P.S. Having watched this more than once now, I can’t be sure but I think Mystique at one point actually turns into Hollywood producer Harvey Weinstein. Also, curiously, in ‘Fear and Loathing in Las Vegas’ (98) Johnny Depp has the line “Both Kennedys murdered by mutants”, something briefly alluded to in the film …

Blended  (2014)    45/100

Rating :   45/100                                                                     117 Min        12A

Adam Sandler’s latest offering reunites him with one of his best co-stars from his long list of comedy hits and misses – Drew Barrymore, marking her third appearance in one of his films after the pretty great ‘The Wedding singer’ (98) and ’50 First Dates’ (04, which I haven’t seen). There is no denying their onscreen chemistry at times, but in this, those sparse incidents are obliterated by many, many cringe worthy moments and extremely lacklustre attempts at comedy. As usual, the human elements of Sandler’s films again work well here, it’s just a huge shame that he regularly doesn’t find writers that can utilise him and his fellow actors to full advantage, or indeed any advantage at all.

The story sees both leads as single parents trying to raise numerous children and the film opens with the pair of them on their first date since they each became single, but it doesn’t go well. Luckily, fate conspires to send them on the same romantic trip to South Africa though, where couples go to ‘blend’. If it was some sort of barbaric Hunger Games scenario whereby the least entertaining or romantically indulgent couple were actually blended together at the end then it might be worth watching. Alas, no such luck. The exploration of the coming of age agendas of the kids, and Sandler and Barrymore’s blossoming romance, do have some merit, just not enough to suffer through the rest of the film for. The discovery that the somewhat berserk character signing and dancing in an almost derogatory way about Africa at every opportunity after they arrive on the continent was played by action and ‘Expendables 2‘ star Terry Crews, was a shock to say the least.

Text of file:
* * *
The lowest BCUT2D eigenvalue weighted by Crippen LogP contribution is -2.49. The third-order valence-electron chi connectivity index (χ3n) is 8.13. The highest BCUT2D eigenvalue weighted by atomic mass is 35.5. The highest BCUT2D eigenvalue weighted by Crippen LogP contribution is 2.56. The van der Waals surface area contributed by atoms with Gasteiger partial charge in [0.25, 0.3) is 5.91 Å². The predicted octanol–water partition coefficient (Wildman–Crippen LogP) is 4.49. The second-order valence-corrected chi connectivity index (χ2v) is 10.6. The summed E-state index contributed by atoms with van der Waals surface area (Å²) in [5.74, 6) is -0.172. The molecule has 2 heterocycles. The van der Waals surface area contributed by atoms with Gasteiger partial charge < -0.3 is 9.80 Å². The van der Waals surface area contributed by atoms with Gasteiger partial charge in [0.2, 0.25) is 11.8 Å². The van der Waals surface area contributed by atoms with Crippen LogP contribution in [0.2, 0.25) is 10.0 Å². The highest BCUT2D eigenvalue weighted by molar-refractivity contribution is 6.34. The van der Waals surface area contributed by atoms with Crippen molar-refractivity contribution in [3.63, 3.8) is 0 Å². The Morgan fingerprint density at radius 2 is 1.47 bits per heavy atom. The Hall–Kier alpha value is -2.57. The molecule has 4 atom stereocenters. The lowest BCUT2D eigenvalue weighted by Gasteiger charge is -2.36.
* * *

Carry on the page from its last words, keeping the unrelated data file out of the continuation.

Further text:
I do love this photo of the main actors, you can see why they wanted to do another film together.

Postman Pat : The Movie  (2014)    11/100

Rating :   11/100                                                                       88 Min        U

Horrible. Barely rendered people and backdrops featuring nightmarish robotic villains which could easily scar the intended young audience, a film which you would think had been financed by Simon Cowell as the central character faces ‘Simon Cowbell’ on the X-factor, except they don’t call it that, with a couple of reasonable laughs for adults that then become completely mired in a ridiculous story which is by parts surely unbelievable even for youngsters and then it’s flying completely over their heads.

But let me just get this out of my system – having a chat show host in England in the movie scream in a racist manner that she has made it clear she refuses to work with animals or Scotsmen is NOT OK. Get your heads sorted out screenwriters Kim Fuller (brother of Simon Fuller, who created the Pop Idol franchise, which explains a lot), Annika Bluhm and Nicole Dubuc. This is based on the secondary bad guy being woefully played by David Tennant sporting a fairly cringe worthy ‘bad guy Scottish accent’ – Tennant, why the hell did you agree to do this film? The situation is only just rescued by the two characters concerned mysteriously kissing at the end for no apparent reason, suggesting a love/hate relationship which narrowly prevented The Red Dragon from burning down the cinema in a fit of fiery rage.